SAN FRANCISCO -- The three Republicans vying for the chance to unseat Sen. Barbara Boxer (D-Calif.) this fall were tripping over themselves yesterday in a rush to capitalize on momentum generated by a rare special-election upset in a liberal stronghold 3,000 miles away.
Separate statements from the campaigns -- from former Rep. Tom Campbell, Assemblyman Chuck DeVore and former Hewlett Packard CEO Carly Fiorina -- had managed within hours to form a three-part swipe at Boxer, the chairwoman of the Senate Environment and Public Works Committee. Their message was this: Barbara Boxer, you're next.
DeVore's version was typical. "This is not the first time the Bay State has started a revolution," he said. "Now it's up to us to continue what began in Massachusetts, and return common-sense conservative and constitutional principles to the center of American governance."
Campbell attacked "Barbara Boxer's reckless abuse of our tax money," while Fiorina, the candidate who recently transferred $2.5 million of her own money into her campaign's checking account, pledged to "hold [Boxer] accountable for her failed record."
California Republican Party Chairman Ron Nehring summed up the jubilant mood in GOP circles with his own statement. "Barbara Boxer can't be too happy with [the] results," he said. "If Massachusetts can elect a Republican to the United States Senate in 2010, so can California."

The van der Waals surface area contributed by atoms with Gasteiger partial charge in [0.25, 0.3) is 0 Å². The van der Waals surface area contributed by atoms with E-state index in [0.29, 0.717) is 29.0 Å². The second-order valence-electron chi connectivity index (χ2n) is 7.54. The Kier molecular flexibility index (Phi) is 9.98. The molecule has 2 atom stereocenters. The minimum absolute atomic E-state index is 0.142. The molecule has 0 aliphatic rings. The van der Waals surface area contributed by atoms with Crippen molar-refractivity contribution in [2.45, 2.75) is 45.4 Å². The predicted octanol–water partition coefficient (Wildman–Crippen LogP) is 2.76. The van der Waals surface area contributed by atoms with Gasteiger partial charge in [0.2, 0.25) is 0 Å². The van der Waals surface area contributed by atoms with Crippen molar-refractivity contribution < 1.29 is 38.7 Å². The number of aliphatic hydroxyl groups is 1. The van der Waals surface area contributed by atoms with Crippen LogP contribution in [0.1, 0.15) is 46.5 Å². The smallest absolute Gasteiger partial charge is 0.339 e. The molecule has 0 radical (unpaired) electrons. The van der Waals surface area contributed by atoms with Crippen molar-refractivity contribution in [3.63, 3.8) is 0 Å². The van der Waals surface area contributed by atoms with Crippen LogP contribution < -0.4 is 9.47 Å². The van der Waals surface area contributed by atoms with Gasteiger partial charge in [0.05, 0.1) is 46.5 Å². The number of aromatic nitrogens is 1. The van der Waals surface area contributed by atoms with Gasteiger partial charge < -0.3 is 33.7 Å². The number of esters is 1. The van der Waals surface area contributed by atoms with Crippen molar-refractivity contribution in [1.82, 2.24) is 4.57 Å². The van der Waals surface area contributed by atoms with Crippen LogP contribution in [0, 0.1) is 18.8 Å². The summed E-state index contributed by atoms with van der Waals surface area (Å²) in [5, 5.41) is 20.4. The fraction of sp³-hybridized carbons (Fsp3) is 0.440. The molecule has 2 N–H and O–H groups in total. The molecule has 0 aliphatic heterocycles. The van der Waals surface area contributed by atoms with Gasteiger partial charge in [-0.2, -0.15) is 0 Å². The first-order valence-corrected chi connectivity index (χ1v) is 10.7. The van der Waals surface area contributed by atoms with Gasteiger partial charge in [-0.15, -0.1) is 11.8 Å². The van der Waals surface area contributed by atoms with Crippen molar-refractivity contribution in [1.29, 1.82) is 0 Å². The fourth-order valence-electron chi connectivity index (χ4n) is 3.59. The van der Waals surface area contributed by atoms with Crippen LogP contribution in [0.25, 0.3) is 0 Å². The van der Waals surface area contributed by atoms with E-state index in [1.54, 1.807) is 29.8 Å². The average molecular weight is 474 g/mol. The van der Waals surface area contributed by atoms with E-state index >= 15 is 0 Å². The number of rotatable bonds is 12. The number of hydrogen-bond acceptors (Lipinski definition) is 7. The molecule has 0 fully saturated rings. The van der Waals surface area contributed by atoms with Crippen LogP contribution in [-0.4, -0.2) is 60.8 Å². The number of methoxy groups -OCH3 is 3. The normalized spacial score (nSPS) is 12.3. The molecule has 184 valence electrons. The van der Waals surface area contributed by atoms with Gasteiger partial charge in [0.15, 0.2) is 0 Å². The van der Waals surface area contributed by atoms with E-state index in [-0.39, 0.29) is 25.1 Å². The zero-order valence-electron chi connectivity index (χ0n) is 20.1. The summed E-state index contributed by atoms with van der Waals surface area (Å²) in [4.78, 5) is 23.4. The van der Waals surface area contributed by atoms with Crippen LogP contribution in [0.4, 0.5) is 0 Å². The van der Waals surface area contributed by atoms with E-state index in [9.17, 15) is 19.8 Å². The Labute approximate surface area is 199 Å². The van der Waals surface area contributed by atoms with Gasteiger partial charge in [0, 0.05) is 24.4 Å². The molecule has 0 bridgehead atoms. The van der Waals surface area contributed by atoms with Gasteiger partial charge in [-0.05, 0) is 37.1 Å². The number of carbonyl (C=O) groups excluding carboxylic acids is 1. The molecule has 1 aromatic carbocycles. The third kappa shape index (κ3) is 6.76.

To Republicans, the result in Massachusetts, in which state Sen. Scott Brown bested Attorney General Martha Coakley, was more good news after a month of bad poll numbers for Boxer and the Obama administration. Just last week, a Rasmussen Reports poll gave Boxer no more than 46 percent of the vote in a two-way matchup, with Fiorina netting 43 percent, Campbell 42 percent and DeVore, a relative unknown, 40 percent.
Those numbers represent Boxer's worst poll performance over the past year against the likely opposition in November. The poll also mirrors a slide for national Democrats. In a Field Poll released yesterday, President Obama's favorability rating in California was reported to have dropped over the last year, from 65 percent several months into his presidency to 56 percent this week (E&ENews PM, Jan. 20).
All of which had Boxer playing defense during interviews with reporters yesterday on Capitol Hill, where she was swamped with questions about her re-election.
"Everyone of my races has been really, really hard," Boxer said. "It's all the same for me. I run very, very hard."
Boxer and Coakley: No comparison
To the California crowd of analysts watching the Senate from afar, the upset in Massachusetts will likely prove to be a shot of adrenaline for an incumbent senator who is viewed favorably by a majority of the state but still vulnerable to the kind populist movement in evidence throughout the country.